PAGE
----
1984, R, 97 min. Directed by Joel Coen. Starring John Getz, Frances McDormand, Dan Hedaya, M. Emmet Walsh, Samm-Art Williams.
REVIEWED By Marjorie Baumgarten, Wed., July 12, 2000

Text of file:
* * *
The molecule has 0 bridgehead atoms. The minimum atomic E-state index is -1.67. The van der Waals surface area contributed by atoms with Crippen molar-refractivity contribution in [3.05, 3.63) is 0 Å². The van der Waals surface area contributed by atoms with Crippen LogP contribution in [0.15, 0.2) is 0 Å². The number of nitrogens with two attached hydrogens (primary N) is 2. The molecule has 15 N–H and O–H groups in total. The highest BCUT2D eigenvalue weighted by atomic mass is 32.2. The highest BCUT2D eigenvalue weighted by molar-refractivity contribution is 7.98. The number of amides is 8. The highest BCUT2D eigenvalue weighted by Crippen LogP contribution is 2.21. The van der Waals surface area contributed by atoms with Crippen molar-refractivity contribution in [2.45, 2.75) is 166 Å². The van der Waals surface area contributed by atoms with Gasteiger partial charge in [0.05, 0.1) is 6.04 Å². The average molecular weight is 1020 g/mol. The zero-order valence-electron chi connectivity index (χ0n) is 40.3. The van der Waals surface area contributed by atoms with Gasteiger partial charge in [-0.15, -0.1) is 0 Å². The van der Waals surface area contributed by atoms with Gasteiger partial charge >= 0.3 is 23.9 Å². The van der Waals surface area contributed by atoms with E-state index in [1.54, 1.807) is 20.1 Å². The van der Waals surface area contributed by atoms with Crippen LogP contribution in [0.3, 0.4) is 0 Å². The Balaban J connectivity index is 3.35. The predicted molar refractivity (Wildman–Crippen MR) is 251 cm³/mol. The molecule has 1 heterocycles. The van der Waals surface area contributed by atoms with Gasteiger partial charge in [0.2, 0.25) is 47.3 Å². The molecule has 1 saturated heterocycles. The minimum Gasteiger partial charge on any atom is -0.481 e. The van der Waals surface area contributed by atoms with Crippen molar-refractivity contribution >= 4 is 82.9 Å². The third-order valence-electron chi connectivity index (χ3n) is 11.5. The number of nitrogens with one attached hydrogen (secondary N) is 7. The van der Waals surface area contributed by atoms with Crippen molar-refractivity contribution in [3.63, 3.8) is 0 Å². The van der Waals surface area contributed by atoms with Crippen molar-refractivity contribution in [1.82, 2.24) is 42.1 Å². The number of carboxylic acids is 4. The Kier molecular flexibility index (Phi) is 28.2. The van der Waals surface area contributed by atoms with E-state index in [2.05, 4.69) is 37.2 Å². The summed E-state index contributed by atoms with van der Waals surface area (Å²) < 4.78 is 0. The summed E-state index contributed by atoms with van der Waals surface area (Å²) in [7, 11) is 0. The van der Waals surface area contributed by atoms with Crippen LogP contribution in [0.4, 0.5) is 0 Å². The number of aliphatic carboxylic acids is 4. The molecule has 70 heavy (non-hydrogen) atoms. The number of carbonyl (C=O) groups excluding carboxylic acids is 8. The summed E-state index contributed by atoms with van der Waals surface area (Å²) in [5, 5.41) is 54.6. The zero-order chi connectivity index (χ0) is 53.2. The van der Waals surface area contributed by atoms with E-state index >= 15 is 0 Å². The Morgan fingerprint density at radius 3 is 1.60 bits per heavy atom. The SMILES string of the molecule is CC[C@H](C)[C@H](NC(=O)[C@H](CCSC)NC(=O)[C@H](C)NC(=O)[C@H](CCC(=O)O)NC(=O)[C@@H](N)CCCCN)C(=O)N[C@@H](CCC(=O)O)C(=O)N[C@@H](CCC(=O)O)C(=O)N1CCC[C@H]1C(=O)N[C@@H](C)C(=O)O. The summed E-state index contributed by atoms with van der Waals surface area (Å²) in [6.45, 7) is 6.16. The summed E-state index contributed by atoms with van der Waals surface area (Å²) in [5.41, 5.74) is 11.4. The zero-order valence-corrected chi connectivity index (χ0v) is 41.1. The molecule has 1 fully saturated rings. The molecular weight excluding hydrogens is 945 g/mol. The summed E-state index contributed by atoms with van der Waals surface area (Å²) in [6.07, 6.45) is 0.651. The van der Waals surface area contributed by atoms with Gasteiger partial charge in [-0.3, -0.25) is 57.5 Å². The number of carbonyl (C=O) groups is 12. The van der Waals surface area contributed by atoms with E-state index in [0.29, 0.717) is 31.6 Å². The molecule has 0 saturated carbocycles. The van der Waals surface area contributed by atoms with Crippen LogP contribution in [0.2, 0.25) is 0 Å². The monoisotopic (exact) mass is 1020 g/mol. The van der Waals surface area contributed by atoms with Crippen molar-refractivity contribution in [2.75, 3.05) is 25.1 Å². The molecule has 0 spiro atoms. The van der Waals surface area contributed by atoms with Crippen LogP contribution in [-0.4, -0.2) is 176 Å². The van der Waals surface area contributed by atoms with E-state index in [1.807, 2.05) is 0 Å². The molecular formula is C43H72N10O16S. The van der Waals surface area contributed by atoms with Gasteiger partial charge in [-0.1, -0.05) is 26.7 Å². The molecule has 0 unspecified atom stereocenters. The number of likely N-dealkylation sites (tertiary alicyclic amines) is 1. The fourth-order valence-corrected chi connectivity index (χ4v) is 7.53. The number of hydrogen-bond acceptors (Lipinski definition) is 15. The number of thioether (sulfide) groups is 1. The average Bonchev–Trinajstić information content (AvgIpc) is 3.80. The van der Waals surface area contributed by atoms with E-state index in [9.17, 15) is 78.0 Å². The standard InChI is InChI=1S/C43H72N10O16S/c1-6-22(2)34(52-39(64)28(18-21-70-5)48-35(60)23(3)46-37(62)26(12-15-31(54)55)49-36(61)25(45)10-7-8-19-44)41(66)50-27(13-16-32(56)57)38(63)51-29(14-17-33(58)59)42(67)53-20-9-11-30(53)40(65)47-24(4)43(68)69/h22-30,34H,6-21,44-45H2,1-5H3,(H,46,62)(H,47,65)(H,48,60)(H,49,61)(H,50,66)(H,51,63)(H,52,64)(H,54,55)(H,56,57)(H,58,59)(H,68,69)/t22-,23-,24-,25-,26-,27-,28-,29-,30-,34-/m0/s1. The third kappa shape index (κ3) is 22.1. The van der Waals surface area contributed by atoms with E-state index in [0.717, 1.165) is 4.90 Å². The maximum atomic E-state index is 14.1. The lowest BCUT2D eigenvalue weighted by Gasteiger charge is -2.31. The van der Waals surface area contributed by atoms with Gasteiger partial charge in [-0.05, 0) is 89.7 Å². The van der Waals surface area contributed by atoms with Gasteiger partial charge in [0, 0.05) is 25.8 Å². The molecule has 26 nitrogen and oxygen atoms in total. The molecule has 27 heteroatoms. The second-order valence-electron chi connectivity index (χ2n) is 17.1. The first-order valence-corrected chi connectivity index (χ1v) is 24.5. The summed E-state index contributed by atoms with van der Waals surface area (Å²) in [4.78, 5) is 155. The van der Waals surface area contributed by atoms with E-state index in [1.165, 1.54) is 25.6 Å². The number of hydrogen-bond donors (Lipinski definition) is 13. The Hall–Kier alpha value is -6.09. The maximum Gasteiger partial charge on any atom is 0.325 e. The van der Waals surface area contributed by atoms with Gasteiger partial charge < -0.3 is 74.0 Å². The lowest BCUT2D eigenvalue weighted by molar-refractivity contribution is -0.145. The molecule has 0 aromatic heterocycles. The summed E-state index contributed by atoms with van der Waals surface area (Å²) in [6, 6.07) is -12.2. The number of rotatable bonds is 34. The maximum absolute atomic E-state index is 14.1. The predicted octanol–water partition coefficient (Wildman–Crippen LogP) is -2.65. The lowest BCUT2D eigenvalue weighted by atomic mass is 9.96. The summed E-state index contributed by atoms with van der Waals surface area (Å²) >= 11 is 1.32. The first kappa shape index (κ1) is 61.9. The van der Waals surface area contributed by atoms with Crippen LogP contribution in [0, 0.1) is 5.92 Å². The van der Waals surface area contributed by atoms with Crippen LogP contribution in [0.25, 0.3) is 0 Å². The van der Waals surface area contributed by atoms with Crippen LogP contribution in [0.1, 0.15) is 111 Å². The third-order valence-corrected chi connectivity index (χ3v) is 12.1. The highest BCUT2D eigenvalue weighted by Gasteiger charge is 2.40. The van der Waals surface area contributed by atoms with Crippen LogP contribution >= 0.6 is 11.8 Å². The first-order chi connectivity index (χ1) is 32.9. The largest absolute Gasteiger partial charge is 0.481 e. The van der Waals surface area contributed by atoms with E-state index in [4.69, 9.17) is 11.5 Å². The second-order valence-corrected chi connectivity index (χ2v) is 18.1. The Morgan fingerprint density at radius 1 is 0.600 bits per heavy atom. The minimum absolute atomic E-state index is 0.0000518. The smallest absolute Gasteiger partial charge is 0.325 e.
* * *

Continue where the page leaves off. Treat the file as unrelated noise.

Back in the early Eighties when, film-wise at least, Texas was best known for its urban cowboys and best little whorehouses, there came along a movie in early 1985 that not only blew those myths out of the water but also reinvigorated the classic film noir style and lent a credible face to the burgeoning independent film movement. Filmed the year before around Austin and Hutto by the out-of-town, filmmaking brother duo, Joel and Ethan Coen, Blood Simple grabbed the national spotlight with its audacious visual stylings, down-and-dirty story about a marriage gone rotten, and the perception that the film and its makers sprang out of nowhere, fully formed. While that's not quite accurate, it is true that many of the film's first-timers have proven themselves over the years to be maverick talents (Coen brothers: Miller's Crossing, Barton Fink, Fargo, and The Big Lebowski; cinematographer Barry Sonnenfeld: directed Men in Black and The Addams Family; music coordinator Carter Burwell: Being John Malkovich, among many others). Now comes the director's cut, which is, in the brothers' words, “digitally enhanced and tastefully restored,” with “all the boring parts taken out.” Amazingly, this results in a cut that is shorter than the original release, even though it includes a prologue in which a tongue-in-cheek host tells us, Masterpiece Theatre-style, about the significance of Blood Simple and its restoration. Ultimately, it would require a side-by-side comparison to notice most of the changes. However, certain things never change. Frances McDormand appears radiantly natural and M. Emmet Walsh's sleazy and sweaty private investigator remains the actor's signature role. Blood Simple remains as good as it ever was, and improved slightly by hindsight, experience, and extra cash.